Philippine Folk Tales
Mabel Cook Cole

Mandaya (Midanao)

The Sun and the Moon[1]

The Sun and the Moon were married, but the Sun was very ugly and quarrelsome. One day he becamee angry at thc Moon and started to chase her. She ran very fast until she was some distance ahead of him, when she grew tired and he almost caught her. Ever since he has been chasing her, at times almost reaching her, and again falling far behind.

The first child of the Sun and Moon was a large star, and he was like a man. One time the Sun becoming angry at the Star, cut him up into small pieces and scattered him over the whole sky just as a woman scatters rice, and ever since there have been many Stars.

Another child of the Sun and Moon was a gigantic crab.[1] He still lives and is so powerful that every time he opens and closes his eyes there is a flash of lightning. Most of the time the crab Iives in a large hole in the bottom of the Sea, and when he is there we have high tide; but when he leaves the hole, the waters rush in and there is low tide. His moving about also causes great waves on the surface of the sea.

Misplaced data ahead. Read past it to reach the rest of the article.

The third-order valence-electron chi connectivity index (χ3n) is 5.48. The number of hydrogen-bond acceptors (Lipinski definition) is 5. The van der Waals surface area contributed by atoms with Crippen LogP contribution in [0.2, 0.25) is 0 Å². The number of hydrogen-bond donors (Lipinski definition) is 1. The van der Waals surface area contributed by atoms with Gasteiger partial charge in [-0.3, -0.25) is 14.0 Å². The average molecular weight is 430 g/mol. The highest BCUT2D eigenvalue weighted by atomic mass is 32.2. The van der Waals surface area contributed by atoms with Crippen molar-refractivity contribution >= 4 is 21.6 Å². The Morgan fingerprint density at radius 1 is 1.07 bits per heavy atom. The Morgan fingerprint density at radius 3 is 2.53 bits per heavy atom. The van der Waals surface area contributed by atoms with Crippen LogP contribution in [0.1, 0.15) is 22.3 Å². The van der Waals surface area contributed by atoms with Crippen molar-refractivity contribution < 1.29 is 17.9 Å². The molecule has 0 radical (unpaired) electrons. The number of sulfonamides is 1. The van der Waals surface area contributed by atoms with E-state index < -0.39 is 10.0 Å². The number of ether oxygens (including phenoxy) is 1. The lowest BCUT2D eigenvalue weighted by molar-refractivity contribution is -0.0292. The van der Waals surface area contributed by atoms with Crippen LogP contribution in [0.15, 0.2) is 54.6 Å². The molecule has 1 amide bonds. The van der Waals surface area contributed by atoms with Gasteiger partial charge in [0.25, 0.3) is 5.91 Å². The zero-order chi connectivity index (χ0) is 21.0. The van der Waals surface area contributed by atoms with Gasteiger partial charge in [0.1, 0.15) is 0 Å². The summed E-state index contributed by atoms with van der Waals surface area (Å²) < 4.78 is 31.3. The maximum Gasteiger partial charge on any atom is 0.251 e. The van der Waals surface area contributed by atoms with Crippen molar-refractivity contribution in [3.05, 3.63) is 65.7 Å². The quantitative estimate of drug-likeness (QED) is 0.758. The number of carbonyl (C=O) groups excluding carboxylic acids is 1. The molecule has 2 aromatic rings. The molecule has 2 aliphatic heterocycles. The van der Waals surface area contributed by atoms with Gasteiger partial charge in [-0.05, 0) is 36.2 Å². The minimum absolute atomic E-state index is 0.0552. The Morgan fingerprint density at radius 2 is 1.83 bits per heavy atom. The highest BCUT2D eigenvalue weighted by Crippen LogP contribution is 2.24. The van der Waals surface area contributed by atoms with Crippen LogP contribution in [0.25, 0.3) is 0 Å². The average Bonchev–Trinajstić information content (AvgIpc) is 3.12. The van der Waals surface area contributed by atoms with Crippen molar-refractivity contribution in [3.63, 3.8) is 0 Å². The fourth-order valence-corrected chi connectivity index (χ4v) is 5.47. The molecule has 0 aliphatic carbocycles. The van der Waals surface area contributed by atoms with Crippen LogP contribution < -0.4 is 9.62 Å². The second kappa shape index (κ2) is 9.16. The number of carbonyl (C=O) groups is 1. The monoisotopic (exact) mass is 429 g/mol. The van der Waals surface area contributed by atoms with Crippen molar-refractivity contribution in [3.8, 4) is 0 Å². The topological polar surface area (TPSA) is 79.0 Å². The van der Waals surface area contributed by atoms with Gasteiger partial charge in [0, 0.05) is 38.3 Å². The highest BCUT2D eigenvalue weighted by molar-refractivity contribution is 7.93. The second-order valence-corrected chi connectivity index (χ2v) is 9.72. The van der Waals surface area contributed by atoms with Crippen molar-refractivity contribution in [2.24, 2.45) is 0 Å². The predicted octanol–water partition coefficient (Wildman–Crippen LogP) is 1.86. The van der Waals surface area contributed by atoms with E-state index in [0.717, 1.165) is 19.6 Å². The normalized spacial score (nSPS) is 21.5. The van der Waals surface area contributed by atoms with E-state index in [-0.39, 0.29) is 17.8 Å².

The crab is qarrelsome like his father; and he sometimes becomes so angry with his mother, the Moon, that he tries to swallow her.[2] When the people on earth, who are fond of the Moon, see the crab near her, they run out of doors and shout and beat on gongs until he is frightened away, and thus the Moon is saved.

[1] The crab was called Tambanokano.
[2] An eclipse of the moon. This belief in a monster swallowing moon and the wild efforts to frighten away are very widespread. It is found among the Batak of Palawan and in other parts of Malaysia as well as in the South Sea, Mongol, Chinese, Siamese, and Hindoo mythology. Even in Peu, we find the belief that an evil spirit in the form of a beast was eating the moon, and that in order to scare it the people shouted and yelled and beat their dogs to make them add to the noise. See Karlson, Journal of Religious Psychology, November, 1914, p. 164.

See "The Sun and the Moon" (Visayan)
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created: November 1, 1997
updated: November 1, 1997
APSIS Editor Johann Stockinger